Just as bookies are obliged to be in favour of horseracing, so political commentators are obliged to be in favour of voting. Among the first things one learns at the National Pundit Training Centre, just after the waddle of wisdom and the correct way to load a question, is that we favour all elections. If it weren't for the voters, we would, after all, be unable to carry out our main task, which is to expose as liars, frauds and hypocrites everyone they choose to vote for.
So it is with some trepidation that I have to confess to being entirely on the side of the abstainers in the Dudley by-election, the 30,000 solid souls who ignored the door-rappers and envelope-stuffers and, if they passed near a polling-station, declined to turn their heads. They were by far the biggest slice of Dudley West opinion; and they speak for the nation, too.
Let others accuse them of being intellectually lazy or morally deficient, of being more interested in the Oprah Winfrey show than in the future of British democracy. I prefer to think they were sending a precise and considered message to Westminster, even if it was one that none of the parties chose to reflect on publicly yesterday.
For the reactions from the parties were misleading. First, there was honest John Major admitting that it was all rather unfortunate but believing that "some good" might come from it. The problem, he argued, was basically Tory disunity, and perhaps now the party would be likelier to pull together.
In the cold light of day, though, it was pretty odd that he could find something cheering in the fact that, of the 34,729 people who voted for him last time, fewer than 8,000 could bring themselves to do so this week. It was odder still that he thought Tory division was solely to blame, rather than the aftershock of the recession, the broken tax promises or his own image. And it was downright crackers to predict that this performance would turn the rebels into loyalists. They think he is the problem, and they will surely read Dudley West as a vindication of their argument.
The stay-at-home Dudley Tories were sending him a clear message, which is that his party is not worth leaving the house to support. But, and this is where Tony Blair's understandable enthusiasm may have been misplaced, they were not saying they wouldn't vote Tory at a general election.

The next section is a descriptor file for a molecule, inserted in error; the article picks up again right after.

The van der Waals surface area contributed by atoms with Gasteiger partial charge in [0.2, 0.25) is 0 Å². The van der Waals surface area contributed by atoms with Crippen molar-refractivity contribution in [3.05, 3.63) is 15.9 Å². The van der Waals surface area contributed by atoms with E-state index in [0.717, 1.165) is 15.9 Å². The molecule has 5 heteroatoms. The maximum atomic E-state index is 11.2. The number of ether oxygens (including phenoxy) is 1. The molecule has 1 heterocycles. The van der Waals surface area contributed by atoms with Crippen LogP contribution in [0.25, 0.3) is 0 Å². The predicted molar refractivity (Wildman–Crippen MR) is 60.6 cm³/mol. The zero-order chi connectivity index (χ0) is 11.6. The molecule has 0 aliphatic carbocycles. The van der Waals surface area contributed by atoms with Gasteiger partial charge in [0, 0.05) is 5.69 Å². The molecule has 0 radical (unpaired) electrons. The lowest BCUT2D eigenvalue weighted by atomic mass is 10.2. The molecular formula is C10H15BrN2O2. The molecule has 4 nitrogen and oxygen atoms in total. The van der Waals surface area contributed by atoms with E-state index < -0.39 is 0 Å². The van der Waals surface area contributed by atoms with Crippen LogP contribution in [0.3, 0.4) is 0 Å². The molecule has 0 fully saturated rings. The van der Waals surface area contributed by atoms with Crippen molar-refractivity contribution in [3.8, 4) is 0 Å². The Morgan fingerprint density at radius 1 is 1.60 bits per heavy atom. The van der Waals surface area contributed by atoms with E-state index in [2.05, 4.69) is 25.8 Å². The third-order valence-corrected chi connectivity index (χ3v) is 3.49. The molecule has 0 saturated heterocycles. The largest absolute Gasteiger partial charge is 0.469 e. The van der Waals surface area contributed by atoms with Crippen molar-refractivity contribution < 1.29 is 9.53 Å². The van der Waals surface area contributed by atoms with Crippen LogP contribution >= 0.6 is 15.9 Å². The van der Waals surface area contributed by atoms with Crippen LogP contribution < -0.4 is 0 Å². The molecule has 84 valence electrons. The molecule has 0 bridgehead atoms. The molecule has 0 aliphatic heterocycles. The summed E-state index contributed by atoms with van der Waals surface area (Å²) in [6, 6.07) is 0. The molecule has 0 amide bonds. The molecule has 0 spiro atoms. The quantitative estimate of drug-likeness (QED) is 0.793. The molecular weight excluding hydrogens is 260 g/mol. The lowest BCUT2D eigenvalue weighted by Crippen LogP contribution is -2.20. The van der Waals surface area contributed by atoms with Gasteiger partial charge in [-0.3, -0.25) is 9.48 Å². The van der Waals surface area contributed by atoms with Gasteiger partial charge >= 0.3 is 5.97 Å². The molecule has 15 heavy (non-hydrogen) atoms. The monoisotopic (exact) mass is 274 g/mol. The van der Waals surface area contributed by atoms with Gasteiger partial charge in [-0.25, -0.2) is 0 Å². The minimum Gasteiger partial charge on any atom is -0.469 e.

Mr Blair and his people say that Conservative voters, including "lifelong Tory voters" are now coming directly over to New Labour. No doubt some are. A few were paraded before journalists at the by-election. When Labour canvassers say they found many more on the doorstep, they were no doubt telling the truth.
But the number of direct Tory-to-Labour defectors can hardly have been great, because the total Labour vote of 28,400 was marginally down on 1992 - and, if we are to believe the Liberal Democrats (which we are, on this occasion only, inclined to do), that turnout already included a chunky proportion of their 7,400 general election support.
The only other explanation is that large numbers of highly politicised voters made a conscious decision to switch their vote to Labour while, at the same time, equally large numbers of ordinary Labour voters didn't bother to turn out.
There is probably some truth in this. By-elections don't mean a change of government, which is what would actually change people's lives, so the less politically committed on all sides are less likely to vote. But were Blair and his team to take this seriously, they would have to ask themselves why New Labour wasn't motivating the core support more effectively.
No politicians, in short, can be over the moon about a contest that failed to move more than 47 per cent of the electorate to vote. Yes, it confirmed the opinion poll findings about the relative strength of Blair's New Labour, which continues to shine asa beacon of moderation and unity beside the Conservatives. But it confirms, too, those polls which have been telling us of a widespread cynicism and indifference about politics. And when so many feel uncommitted or alienated, it is surely wise for everyone to be modest in the conclusions they draw.
John Major ought to have reacted by thinking, once more, about whether he can raise his game. He should have taken his chance to speak more seriously to the voters, promising to try harder to recover their trust, rather than theorising about their "volatility". (Ex-Tory voters, I suspect, would regard themselves as constant and the Government as volatile.)
But Labour should not place too much faith on its historic victory. Every by-election seems to produce a new record of some kind or another. It is a very different thing to win a by-election in a mood of apathy and to turn out the necessary millions across the country to win a majority at Westminster.
It is worth recalling that the vote Labour got this week would have come nowhere near securing West Dudley at the last general election. Labour's job may not seem as daunting as that faced by today's battered Conservatives but it remains serious.
This was a by-election that should have produced a mood of contrite introspection among the political establishment. When the voters refuse to speak, Westminster needs to listen more carefully than ever.
Join our new commenting forum
Join thought-provoking conversations, follow other Independent readers and see their replies